If turning 43 means drinking a coffee too late in the afternoon the day before your birthday and then, despite being dead tired, staring at the ceiling until nearly 2:30am while pondering ways to silence your snoring husband and then NOT being able to sleep in the next morning, then: NAILED IT.
But there’s a whole lot more to being a woman of a certain age. If there’s one thing I’ve learned as I perch precariously on the cusp of what I hope is mid-life, it’s that pretty much all rules get tossed out the window once you hit your 40s. Clothes, fashion and lifestyle choices are completely subjective despite what every Tom, Dick and Jane would have you believe.
Mid-Life Rules: There Are None
If you scrolled down expecting a list declaring How-to-behave when you’re in your 40s, you’re on the wrong page. At this stage in my life, beyond the usual societal norms, I’m over the ‘rules’.
I’m stronger and faster and more confident in my skin today than I was in my twenties.
I’m not into drama but I am into champagne.
You won’t catch me cutting my hair into a bob just because once upon a time long hair was considered a no-no on ‘older women’. Pfft.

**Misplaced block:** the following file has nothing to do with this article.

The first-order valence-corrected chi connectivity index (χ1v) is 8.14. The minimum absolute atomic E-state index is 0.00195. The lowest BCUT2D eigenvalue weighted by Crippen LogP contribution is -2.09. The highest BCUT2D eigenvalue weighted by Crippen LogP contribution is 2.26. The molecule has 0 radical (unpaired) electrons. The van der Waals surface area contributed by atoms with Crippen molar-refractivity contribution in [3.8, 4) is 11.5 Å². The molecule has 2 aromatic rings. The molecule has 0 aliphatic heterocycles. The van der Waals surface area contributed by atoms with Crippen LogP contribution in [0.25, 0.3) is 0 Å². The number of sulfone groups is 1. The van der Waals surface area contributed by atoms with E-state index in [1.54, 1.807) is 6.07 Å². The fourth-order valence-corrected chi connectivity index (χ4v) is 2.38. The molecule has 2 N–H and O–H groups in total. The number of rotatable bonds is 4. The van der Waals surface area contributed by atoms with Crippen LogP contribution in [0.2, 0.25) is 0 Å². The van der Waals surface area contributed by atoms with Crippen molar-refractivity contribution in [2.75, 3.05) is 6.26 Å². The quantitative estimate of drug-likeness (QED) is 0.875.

You will, however, catch me rocking skinny jeans and tall boots.
Selfies are perfectly acceptable. Sweaty selfies are even better.
There will be grey hairs, chin hairs, and hairs in places you never knew existed. That’s why God invented tweezers and hair dye; both to be used sparingly and wisely.
I stand my ground and say ‘no’ respectfully, but unapologetically.
I will totally wear a bikini and, guess what? Nobody cares.
You won’t catch me running a marathon, but you will catch me huffing and puffing my way through a 10K.
My love is strong, my loyalty is fierce, my determination knows no bounds and my stubbornness is endearing.
I don’t bake for just anyone and I eat the cake.
I drink coffee and wine and also lemon water and green smoothies.
Pimples will be popped.
When negativity threatens to bring me down, I rise above. One of my mom’s life lessons was to be gracious. 2017 translation: haters gonna hate. F**k ’em.
I love to be told I’m funny because a life without humour and laughter has got to be utterly boring.
Only 40-Odd Years To Go
I’m five years away from the age my mom was when she was diagnosed with ovarian cancer. What should have been her mid-life turned out to be the end. It is this quiet countdown that drives me to pursue my passion of writing, to try new things, to push the boundaries of my comfort zone. I don’t know how many years I have left here, but each one is a blessing and a reminder that we need to live in the moment, creaky joints, wrinkles and all.
Imagine if we could all do that?